Saturday, December 18, 2010

Christmas Cake from Dave and Sandra

When I signed the receipt on his digital device and the Fedex deliveryman handed me the package, the last link of my last remaining bond with the family Christmas traditions of my youth was completed. The package from my youngest sibling, Dave, would contain the Christmas cake he sends me every year without fail. It had traveled the past twenty hours from the Tropical heat and rain of Trinidad, been prodded, probed and sniffed by US Customs, transferred in the dead of night at some snowbound airport somewhere in mid-USA. Now it was in my hands, no longer a package but a bond with long past Christmases and parents and siblings gone or scattered.


Dave has found a way to get this Christmas cake to me every year for decades. It has not always been convenient for him. One of the most memorable episodes was the Christmas when he used his valuable pass he earned by working for an airline to fly most of a day and all night to bring it to my home in California, just about collapse on the sofa in the livingroom for a few hours of sleep and fly all those hours again back to Trinidad to be with his family.

I refuse to call this cake a fruitcake. A traditional Trinidad Christmas cake bears as much resemblance to that often derided concoction we know as a fruitcake here as a Rolls Royce to a battered Yellow taxicab.

It is black or almost black in color from the liquid "burnt sugar" used in the batter. I suppose the culinary term would be caramelized sugar, but it was always called burnt sugar when I was a kid and vied to lick the remnants of batter from the mixing bowl. It was always pure coarse brown cane sugar, burnt in a blackened cast iron pot. The raisins, currants, prunes, cherries, citron and other fruits the cake is made of blend into a heavenly aromatic dark mush after soaking for days in cherry brandy and rum. After baking the cake, more like a pudding in consistency is kept moist until eaten by more infusions of those spirits.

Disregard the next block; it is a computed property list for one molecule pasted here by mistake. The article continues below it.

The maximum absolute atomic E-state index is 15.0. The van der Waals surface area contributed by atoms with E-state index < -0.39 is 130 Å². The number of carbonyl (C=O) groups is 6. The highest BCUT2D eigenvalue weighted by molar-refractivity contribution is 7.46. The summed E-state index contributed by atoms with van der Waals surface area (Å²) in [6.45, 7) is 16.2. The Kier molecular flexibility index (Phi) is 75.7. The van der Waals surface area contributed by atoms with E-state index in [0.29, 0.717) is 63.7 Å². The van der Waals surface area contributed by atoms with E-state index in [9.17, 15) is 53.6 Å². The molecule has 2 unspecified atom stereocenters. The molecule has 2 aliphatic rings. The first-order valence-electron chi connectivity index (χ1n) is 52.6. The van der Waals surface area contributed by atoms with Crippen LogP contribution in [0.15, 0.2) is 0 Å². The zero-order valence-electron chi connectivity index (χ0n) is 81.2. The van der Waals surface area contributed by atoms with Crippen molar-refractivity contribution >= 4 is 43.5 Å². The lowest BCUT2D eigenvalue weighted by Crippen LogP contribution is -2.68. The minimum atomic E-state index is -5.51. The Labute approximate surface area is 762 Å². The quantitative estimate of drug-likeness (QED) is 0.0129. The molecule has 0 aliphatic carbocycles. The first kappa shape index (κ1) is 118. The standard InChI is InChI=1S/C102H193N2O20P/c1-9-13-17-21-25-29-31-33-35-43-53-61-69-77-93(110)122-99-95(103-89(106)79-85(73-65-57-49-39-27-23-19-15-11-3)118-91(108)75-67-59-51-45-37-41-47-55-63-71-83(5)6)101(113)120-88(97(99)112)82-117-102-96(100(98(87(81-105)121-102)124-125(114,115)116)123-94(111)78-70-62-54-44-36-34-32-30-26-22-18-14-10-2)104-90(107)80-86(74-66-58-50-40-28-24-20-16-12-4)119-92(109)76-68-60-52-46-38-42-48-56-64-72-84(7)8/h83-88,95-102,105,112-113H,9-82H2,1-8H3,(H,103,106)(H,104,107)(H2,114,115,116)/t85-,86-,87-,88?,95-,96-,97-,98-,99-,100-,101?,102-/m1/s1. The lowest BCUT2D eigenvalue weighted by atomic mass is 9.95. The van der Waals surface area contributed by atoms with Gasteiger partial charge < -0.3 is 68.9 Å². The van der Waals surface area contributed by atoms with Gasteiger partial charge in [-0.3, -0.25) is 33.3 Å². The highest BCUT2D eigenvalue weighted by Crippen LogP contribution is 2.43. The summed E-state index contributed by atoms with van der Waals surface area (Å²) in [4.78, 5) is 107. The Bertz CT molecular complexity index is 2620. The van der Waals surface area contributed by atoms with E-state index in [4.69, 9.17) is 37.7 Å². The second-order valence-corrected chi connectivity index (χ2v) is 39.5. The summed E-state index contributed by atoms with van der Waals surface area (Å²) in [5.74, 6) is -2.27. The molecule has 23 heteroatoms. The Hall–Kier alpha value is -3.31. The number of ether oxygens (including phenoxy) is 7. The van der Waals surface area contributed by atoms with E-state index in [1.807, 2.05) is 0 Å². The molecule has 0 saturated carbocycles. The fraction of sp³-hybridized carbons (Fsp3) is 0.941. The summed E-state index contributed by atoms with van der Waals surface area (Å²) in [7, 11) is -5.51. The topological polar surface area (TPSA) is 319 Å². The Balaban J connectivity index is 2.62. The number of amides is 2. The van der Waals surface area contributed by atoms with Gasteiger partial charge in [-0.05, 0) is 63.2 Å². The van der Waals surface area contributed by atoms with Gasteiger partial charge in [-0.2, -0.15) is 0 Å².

The thorough house cleaning, painting and varnishing, the presents Santa used to leave under the bed and the family under the Christmas tree, the Midnight Mass in the old parish church across the street, the merry crowds of family and friends, the lustily sung Christmas Carols, the toasting and the Christmas cake that signified Christmas, I have been separated from, except for this cake.

This afternoon as I enjoy a generous slice with my tea out here in the Pacific Northwest it will be a reunion of sorts with a joyful Christmas Past.

Thanks Dave and Sandra and a Very Merry Christmas to All.

8 comments:

Pak Idrus said...

Louis, that is one piece of news that made my day. Not many brothers would go to that extend that Dave did. His thoughts and the action he took to get that jewel of a cake to you every Christmas is an act that I would describe as having a beautiful heart. Commendable indeed.

Here in Kuala Lumpur the market is flooded with Christmas cakes from abroad and local made as well. I did bought a Fruit cakes yesterday that almost look like the one your brother send.

Merry Christmas to Elena and You. Have a nice day.

louis said...

Idrus,